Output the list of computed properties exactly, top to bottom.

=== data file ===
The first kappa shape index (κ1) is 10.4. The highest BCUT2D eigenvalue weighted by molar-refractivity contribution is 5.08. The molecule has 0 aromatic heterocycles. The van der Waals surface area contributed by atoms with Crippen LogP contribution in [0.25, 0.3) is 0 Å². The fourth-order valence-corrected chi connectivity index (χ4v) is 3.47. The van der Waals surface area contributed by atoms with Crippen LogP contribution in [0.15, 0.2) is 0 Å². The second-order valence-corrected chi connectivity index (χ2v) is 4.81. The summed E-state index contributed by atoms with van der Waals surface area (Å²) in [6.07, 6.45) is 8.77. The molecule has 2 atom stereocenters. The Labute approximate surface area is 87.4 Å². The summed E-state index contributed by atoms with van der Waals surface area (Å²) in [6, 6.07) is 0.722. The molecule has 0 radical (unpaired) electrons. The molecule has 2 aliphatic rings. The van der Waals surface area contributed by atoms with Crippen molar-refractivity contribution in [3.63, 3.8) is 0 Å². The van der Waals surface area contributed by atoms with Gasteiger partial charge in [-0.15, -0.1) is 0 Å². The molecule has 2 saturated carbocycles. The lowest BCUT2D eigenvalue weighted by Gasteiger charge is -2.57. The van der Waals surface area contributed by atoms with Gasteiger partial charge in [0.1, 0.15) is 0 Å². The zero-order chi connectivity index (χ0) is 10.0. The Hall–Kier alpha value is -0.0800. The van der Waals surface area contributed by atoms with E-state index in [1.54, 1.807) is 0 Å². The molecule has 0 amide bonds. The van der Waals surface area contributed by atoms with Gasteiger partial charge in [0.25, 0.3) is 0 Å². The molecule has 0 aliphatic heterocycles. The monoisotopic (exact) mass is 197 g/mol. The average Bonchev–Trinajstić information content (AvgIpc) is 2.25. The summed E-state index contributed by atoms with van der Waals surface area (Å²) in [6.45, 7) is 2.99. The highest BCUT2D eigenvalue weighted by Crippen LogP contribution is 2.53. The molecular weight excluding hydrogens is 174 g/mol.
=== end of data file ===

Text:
The first kappa shape index (κ1) is 10.4. The highest BCUT2D eigenvalue weighted by molar-refractivity contribution is 5.08. The molecule has 0 aromatic heterocycles. The van der Waals surface area contributed by atoms with Crippen LogP contribution in [0.25, 0.3) is 0 Å². The fourth-order valence-corrected chi connectivity index (χ4v) is 3.47. The van der Waals surface area contributed by atoms with Crippen LogP contribution in [0.15, 0.2) is 0 Å². The second-order valence-corrected chi connectivity index (χ2v) is 4.81. The summed E-state index contributed by atoms with van der Waals surface area (Å²) in [6.07, 6.45) is 8.77. The molecule has 2 atom stereocenters. The Labute approximate surface area is 87.4 Å². The summed E-state index contributed by atoms with van der Waals surface area (Å²) in [6, 6.07) is 0.722. The molecule has 0 radical (unpaired) electrons. The molecule has 2 aliphatic rings. The van der Waals surface area contributed by atoms with Crippen molar-refractivity contribution in [3.63, 3.8) is 0 Å². The van der Waals surface area contributed by atoms with Gasteiger partial charge in [-0.15, -0.1) is 0 Å². The molecule has 2 saturated carbocycles. The lowest BCUT2D eigenvalue weighted by Gasteiger charge is -2.57. The van der Waals surface area contributed by atoms with Gasteiger partial charge in [0.1, 0.15) is 0 Å². The zero-order chi connectivity index (χ0) is 10.0. The Hall–Kier alpha value is -0.0800. The van der Waals surface area contributed by atoms with E-state index in [1.54, 1.807) is 0 Å². The molecule has 0 amide bonds. The van der Waals surface area contributed by atoms with Gasteiger partial charge in [0.25, 0.3) is 0 Å². The molecule has 0 aliphatic heterocycles. The monoisotopic (exact) mass is 197 g/mol. The average Bonchev–Trinajstić information content (AvgIpc) is 2.25. The summed E-state index contributed by atoms with van der Waals surface area (Å²) in [6.45, 7) is 2.99. The highest BCUT2D eigenvalue weighted by Crippen LogP contribution is 2.53. The molecular weight excluding hydrogens is 174 g/mol.